Our dangerous macho delusions: Brian Williams’ fraudulence — and our own
The NBC anchor's fibs run deeper: He sold us war as entertainment, chicken-hawk fools as heroes. We all bought it.

Steve Almond

...If Brian Williams wanted to display genuine courage—if he was interested in actual journalism, as opposed to the elaborate construction of war propaganda—he might have spent his time in Iraq questioning the motives, costs, and intended goals of our invasion. In fact, as the bright public face of a huge journalistic army, Williams might have questioned the unctuous and ultimately bogus justifications our leaders offered for invading Iraq in the first place.

To howl about how Brian Williams has a “credibility problem” because of his famous fibs is to miss the true nature of his fraudulence: that he and his team were happy to render the Iraq War as a form of entertainment, a righteous crusade in which badass high-tech G.I. Joes defend the holy Christian homeland by slaughtering and eventually civilizing Islamic savages.

I don’t mean to single Williams or NBC out. With a few notable exceptions, the television coverage of the war was carefully stage-managed by Department of Defense. We were shown approved footage of rolling tanks and magical bombs, and precious little in the way of dead bodies, American or Iraqi. Our leaders made promise after promise about how the occupation would proceed, nearly all of which proved false...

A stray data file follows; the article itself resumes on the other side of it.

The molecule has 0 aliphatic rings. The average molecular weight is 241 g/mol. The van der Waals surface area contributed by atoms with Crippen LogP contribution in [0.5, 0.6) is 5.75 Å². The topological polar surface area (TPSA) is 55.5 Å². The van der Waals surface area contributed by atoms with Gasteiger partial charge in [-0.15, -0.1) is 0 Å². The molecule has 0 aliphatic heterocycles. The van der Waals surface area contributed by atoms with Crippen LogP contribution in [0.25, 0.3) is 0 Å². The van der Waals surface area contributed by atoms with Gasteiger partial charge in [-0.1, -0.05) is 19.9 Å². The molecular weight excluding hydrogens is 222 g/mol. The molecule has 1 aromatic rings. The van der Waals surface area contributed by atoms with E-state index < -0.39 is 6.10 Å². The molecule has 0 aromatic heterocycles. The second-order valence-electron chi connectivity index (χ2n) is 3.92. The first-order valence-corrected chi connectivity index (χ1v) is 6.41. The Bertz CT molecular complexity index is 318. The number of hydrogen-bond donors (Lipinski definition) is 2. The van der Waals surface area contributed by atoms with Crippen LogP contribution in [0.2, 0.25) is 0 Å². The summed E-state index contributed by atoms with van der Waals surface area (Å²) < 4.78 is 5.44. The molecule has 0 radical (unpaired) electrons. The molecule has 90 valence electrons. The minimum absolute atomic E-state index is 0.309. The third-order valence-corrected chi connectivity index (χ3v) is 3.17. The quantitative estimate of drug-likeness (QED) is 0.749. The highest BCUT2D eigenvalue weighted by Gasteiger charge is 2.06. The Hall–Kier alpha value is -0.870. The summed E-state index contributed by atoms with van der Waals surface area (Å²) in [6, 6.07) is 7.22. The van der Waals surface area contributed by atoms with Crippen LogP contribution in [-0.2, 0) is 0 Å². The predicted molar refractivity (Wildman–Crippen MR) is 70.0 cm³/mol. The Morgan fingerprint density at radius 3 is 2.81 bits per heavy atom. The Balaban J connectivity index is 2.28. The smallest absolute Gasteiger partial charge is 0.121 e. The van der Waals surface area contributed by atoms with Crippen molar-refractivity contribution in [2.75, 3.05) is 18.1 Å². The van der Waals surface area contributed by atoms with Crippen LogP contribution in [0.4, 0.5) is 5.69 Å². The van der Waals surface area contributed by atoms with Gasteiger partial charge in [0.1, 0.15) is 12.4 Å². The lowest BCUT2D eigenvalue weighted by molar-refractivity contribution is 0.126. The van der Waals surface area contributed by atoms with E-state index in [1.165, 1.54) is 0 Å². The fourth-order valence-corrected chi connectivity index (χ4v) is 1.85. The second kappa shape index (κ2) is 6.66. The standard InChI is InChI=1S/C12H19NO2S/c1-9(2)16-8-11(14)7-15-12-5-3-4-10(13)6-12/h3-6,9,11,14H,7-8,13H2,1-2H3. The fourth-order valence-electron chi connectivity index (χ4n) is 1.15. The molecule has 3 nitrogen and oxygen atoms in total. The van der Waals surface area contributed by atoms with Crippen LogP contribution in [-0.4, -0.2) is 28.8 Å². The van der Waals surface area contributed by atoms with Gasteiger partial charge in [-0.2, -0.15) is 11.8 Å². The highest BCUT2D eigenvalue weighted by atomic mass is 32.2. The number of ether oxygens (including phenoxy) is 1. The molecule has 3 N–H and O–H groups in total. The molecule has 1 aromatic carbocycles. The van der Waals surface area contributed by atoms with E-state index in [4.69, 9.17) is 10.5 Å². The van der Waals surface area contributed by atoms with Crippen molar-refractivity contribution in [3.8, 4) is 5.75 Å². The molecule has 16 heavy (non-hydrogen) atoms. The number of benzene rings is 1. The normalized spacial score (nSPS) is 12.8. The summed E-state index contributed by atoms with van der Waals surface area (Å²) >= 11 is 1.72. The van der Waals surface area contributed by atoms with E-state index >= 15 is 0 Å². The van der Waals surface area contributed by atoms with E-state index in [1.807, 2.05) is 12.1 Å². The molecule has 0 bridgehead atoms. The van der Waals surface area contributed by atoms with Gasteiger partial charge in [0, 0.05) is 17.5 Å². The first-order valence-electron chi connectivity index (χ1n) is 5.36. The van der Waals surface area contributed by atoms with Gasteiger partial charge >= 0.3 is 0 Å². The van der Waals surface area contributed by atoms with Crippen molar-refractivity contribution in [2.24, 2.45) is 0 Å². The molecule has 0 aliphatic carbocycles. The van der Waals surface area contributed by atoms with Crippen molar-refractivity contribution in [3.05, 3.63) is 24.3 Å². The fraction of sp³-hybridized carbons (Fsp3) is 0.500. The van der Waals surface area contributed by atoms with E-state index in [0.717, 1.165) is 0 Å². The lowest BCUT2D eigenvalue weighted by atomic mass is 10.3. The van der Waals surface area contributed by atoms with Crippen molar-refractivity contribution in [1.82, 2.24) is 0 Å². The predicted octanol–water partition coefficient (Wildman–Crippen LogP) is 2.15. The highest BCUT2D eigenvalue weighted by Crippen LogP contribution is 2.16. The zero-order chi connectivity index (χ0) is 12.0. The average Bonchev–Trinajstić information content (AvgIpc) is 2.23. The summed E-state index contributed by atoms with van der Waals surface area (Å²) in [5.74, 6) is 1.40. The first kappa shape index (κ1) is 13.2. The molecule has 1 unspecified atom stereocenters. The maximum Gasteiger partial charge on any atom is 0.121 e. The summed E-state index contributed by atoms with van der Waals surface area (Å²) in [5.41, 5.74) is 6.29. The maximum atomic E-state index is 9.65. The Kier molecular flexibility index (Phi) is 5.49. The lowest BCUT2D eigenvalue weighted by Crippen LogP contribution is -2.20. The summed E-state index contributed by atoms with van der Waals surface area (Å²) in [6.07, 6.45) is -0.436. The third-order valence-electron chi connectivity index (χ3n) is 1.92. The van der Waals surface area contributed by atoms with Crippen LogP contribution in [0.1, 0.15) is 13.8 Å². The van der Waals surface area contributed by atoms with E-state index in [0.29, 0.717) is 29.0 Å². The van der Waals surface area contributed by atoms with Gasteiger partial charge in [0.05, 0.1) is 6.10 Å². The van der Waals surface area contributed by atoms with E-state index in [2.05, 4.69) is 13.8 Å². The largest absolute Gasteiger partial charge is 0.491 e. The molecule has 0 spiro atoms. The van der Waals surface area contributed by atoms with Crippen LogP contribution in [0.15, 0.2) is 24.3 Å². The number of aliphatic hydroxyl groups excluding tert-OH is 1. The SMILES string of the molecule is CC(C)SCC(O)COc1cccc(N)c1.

SNIP

...Does America’s civilian culture even understand what war is anymore? That it’s not just some proving ground for the masculine ego, but an experience by which thousands of human beings—many of them women and children—are systematically killed, maimed, traumatized, and displaced? Is Brian Williams really the only American confused on this point? Or is he just the most famous one?

http://www.salon.com/2015/02/09/our_dangerous_macho_delusions_brian_williams_fraudulence_and_our_own/

GOP Releases Health Care Plan to Replace Obamacare

As a veteran, I see ‘American Sniper’ as dangerous, but not for the reasons you’d think

As a veteran, I see ‘American Sniper’ as dangerous, but not for the reasons you’d think
Brock McIntosh
February 3, 2015


Bradley Cooper as Chris Kyle in “American Sniper.” (Warner Brothers)

After watching the movie “American Sniper,” I called a friend named Garett Reppenhagen who was an American sniper in Iraq. He deployed with a cavalry scout unit from 2004 to 2005 and was stationed near FOB Warhorse. I asked him if he thought this movie really mattered. “Every portrayal of a historical event should be historically accurate,” he explained. ”A movie like this is a cultural symbol that influences the way people remember history and feel about war.”